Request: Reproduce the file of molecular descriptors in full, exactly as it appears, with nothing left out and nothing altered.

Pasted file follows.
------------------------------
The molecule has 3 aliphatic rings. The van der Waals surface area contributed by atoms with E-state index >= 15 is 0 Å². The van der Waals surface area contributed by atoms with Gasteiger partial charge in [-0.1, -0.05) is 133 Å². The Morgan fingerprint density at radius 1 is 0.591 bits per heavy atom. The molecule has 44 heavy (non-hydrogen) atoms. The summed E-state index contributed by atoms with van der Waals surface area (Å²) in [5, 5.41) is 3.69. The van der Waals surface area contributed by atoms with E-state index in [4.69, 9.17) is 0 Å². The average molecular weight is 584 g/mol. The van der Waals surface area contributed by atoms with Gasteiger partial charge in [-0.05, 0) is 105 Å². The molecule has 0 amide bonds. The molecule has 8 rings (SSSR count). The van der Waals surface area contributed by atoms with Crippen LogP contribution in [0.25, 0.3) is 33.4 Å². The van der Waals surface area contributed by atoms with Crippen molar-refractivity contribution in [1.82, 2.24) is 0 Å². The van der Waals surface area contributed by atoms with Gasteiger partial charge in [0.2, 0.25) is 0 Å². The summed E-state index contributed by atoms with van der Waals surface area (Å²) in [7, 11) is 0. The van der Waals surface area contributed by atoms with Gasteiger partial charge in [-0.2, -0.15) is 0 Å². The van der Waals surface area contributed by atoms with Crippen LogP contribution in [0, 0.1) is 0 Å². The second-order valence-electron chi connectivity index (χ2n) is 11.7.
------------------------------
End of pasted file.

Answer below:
The molecule has 3 aliphatic rings. The van der Waals surface area contributed by atoms with E-state index >= 15 is 0 Å². The van der Waals surface area contributed by atoms with Gasteiger partial charge in [-0.1, -0.05) is 133 Å². The Morgan fingerprint density at radius 1 is 0.591 bits per heavy atom. The molecule has 44 heavy (non-hydrogen) atoms. The summed E-state index contributed by atoms with van der Waals surface area (Å²) in [5, 5.41) is 3.69. The van der Waals surface area contributed by atoms with E-state index in [4.69, 9.17) is 0 Å². The average molecular weight is 584 g/mol. The van der Waals surface area contributed by atoms with Gasteiger partial charge in [-0.05, 0) is 105 Å². The molecule has 0 amide bonds. The molecule has 8 rings (SSSR count). The van der Waals surface area contributed by atoms with Crippen LogP contribution in [0.25, 0.3) is 33.4 Å². The van der Waals surface area contributed by atoms with Crippen molar-refractivity contribution in [1.82, 2.24) is 0 Å². The van der Waals surface area contributed by atoms with Gasteiger partial charge in [0.2, 0.25) is 0 Å². The summed E-state index contributed by atoms with van der Waals surface area (Å²) in [7, 11) is 0. The van der Waals surface area contributed by atoms with Gasteiger partial charge in [-0.2, -0.15) is 0 Å². The van der Waals surface area contributed by atoms with Crippen LogP contribution in [0, 0.1) is 0 Å². The second-order valence-electron chi connectivity index (χ2n) is 11.7.